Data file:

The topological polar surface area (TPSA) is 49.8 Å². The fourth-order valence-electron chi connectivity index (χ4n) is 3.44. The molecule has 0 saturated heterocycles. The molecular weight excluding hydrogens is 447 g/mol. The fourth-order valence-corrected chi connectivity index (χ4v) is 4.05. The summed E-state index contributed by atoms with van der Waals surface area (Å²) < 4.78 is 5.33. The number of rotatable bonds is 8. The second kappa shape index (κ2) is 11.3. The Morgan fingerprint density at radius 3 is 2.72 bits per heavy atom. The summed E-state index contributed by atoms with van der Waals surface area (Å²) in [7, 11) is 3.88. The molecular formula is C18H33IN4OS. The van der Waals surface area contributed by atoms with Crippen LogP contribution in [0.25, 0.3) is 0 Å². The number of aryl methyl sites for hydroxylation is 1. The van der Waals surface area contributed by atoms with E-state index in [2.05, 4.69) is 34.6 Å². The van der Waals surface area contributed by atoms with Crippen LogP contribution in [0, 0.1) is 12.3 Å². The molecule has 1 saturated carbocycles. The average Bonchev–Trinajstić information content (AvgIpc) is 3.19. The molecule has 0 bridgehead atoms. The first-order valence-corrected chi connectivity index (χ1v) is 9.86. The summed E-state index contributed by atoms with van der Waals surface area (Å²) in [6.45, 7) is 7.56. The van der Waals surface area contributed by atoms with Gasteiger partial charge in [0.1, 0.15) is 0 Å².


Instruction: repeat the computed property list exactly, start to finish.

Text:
The topological polar surface area (TPSA) is 49.8 Å². The fourth-order valence-electron chi connectivity index (χ4n) is 3.44. The molecule has 0 saturated heterocycles. The molecular weight excluding hydrogens is 447 g/mol. The fourth-order valence-corrected chi connectivity index (χ4v) is 4.05. The summed E-state index contributed by atoms with van der Waals surface area (Å²) < 4.78 is 5.33. The number of rotatable bonds is 8. The second kappa shape index (κ2) is 11.3. The Morgan fingerprint density at radius 3 is 2.72 bits per heavy atom. The summed E-state index contributed by atoms with van der Waals surface area (Å²) in [7, 11) is 3.88. The molecular formula is C18H33IN4OS. The van der Waals surface area contributed by atoms with Crippen LogP contribution in [0.25, 0.3) is 0 Å². The number of aryl methyl sites for hydroxylation is 1. The van der Waals surface area contributed by atoms with E-state index in [2.05, 4.69) is 34.6 Å². The van der Waals surface area contributed by atoms with Crippen LogP contribution in [0, 0.1) is 12.3 Å². The molecule has 1 saturated carbocycles. The average Bonchev–Trinajstić information content (AvgIpc) is 3.19. The molecule has 0 bridgehead atoms. The first-order valence-corrected chi connectivity index (χ1v) is 9.86. The summed E-state index contributed by atoms with van der Waals surface area (Å²) in [6.45, 7) is 7.56. The van der Waals surface area contributed by atoms with Gasteiger partial charge in [0.1, 0.15) is 0 Å².